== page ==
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OPEC+ Cuts Offset By Booming U.S. Oil Production

OPEC+ Cuts Offset By Booming U.S. Oil Production

Despite a reduction in active…

Eni CEO: Italy Needs More LNG Terminals To Ensure Energy Security

Italy would need another four LNG import facilities if it wants to have energy security and enough supply of natural gas, Claudio Descalzi, chief executive of Italian energy giant Eni, said at a business event in Milan on Monday.

“Algeria has more than doubled gas exports to Italy, Libya has increased gas supply, and Italy also receives gas from Egypt, Angola, Nigeria, and the first cargo of gas from Mozambique, which has enormous gas reserves,” Descalzi said at the Lombardia 2030 event in Milan.

“The problem is that those flows come with tankers and we don’t have enough regasification capacity. We need additional regasification infrastructure,” Eni’s top executive added.

Spain, for example, which consumes 30 billion cubic meters, has a regasification capacity of 60 billion cubic meters, Descalzi said. Italy, meanwhile has just 17 billion cubic meters of import capacity, which is expected to rise by 10 billion cubic meters with the terminals at Piombino and Ravenna.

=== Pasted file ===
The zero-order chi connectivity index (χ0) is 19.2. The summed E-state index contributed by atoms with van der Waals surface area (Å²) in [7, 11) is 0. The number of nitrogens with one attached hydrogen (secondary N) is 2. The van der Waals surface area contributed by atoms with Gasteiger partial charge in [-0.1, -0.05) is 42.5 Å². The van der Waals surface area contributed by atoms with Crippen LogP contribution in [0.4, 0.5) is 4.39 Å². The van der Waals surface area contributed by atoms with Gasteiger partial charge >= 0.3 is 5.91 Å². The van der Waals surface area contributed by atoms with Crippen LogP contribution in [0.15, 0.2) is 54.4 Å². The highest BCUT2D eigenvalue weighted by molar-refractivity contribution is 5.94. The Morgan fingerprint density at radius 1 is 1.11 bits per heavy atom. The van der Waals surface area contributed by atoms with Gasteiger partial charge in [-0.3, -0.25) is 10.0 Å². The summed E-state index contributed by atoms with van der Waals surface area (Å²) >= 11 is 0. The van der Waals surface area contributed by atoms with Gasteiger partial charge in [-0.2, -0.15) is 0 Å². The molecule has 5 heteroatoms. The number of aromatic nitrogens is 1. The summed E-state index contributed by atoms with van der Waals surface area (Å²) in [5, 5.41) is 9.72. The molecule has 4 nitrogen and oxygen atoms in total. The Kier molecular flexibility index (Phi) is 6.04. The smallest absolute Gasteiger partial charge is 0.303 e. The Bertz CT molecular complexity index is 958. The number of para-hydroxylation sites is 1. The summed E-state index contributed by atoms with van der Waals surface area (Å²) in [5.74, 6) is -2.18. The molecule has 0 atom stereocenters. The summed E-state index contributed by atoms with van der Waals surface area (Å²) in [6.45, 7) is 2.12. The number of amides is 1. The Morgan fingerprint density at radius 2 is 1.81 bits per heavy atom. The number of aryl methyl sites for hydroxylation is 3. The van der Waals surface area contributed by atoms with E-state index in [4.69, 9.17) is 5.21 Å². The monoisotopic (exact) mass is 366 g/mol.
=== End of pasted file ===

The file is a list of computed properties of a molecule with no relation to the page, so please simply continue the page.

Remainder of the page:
“We will need another 4 billion cubic meters to have full energy security, Descalzi said.

Regasification terminals currently under construction in seven EU countries could add an additional 3.5 Bcf/d of new capacity by the end of 2023. Germany, Poland, France, Finland, Estonia, Italy, and Greece are currently working to expand LNG import capacities, according to the U.S. Energy Information Administration (EIA), based on data from the International Group of Liquefied Natural Gas Importers (GIIGNL).

Italy is currently developing a floating storage regasification unit (FSRU) terminal near the port of Piombino, which will add 0.5 Bcf/d of capacity and will likely come online in the spring of 2023.

However, the Italian government and the city of Piombino are at odds over the construction of the import terminal. The government and the region of Tuscany have approved and are pushing to advance the project, but the city of Piombino in Tuscany is challenging the plan in court.   


By Michael Kern for Oilprice.com 

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